Q: Can I get in trouble for having my child around a family member who is on the sex offender registry
This person is my brother-in-law. Just out of prison for his offense. I don't believe my daughter is in any danger but I am curious if I can get in trouble if he shows up to family dinner while we are there.
My first thought is that your brother-in-law is possibly taking a huge risk to be around any child if he's just out for his offense. He should review all of the restrictions he is under and make sure he's not putting himself at risk. If he is restricted from being around children, he could potentially land back in jail over even such casual and public contact.
Generally speaking, you are not going to be in any trouble if he shows up where you and your daughter are. Anyone making an accusation against you for "endangering" your daughter would need to be able to show the court that there was some element of danger. If the family is gathered and she is never alone with him, that's probably not going to provide any basis to claim endangerment.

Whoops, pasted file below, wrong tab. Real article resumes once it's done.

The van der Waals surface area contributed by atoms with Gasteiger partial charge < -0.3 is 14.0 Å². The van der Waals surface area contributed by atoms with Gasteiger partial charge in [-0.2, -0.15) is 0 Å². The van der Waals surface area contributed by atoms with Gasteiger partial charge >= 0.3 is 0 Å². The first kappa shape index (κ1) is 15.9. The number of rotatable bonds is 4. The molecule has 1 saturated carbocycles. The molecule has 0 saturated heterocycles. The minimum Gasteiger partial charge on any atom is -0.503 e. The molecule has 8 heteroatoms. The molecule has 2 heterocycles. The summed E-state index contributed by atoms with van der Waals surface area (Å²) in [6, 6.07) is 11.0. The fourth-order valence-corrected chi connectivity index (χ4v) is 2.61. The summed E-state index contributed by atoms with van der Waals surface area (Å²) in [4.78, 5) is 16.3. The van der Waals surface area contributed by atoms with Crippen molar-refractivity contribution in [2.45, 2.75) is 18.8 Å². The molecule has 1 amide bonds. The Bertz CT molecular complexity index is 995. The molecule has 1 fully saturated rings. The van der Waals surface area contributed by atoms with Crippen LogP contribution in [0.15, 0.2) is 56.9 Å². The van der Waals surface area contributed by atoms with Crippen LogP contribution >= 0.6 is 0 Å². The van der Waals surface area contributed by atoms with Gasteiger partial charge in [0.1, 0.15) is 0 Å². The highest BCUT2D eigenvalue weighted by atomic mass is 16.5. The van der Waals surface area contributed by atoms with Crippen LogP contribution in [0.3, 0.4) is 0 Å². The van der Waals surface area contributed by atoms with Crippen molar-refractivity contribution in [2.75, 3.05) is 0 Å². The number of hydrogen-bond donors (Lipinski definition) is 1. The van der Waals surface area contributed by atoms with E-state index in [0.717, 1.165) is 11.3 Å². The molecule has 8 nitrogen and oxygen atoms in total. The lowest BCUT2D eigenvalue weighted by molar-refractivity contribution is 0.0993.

If there are parenting time orders regarding your daughter, that can get to be a bigger question. In a dispute between parents, being around someone who has done time for a sex based offense can become a substantial issue. If there is no evidence that the contact was frequent or presented any opportunity for the child to be alone with the offender, the most common result is for the court to issue an order for the parent to not permit the child to be alone with the offender, or occasionally for the parent to not permit the child to have any contact with the offender. If things escalate, at the extreme other end, it can result in the parent who permitted contact being limited to professionally supervised parenting time only, but that generally requires a lot more than casual public contact at a family gathering.
If an accusation is made against you, be sure you find a family law attorney quickly. These situations can often be resolved pretty quickly and with a minimum of court intervention and a skilled family law attorney can help you try to do so. If it is not resolved quickly, you will need the help for the battle.
Brock Richard Wood agrees with this answer
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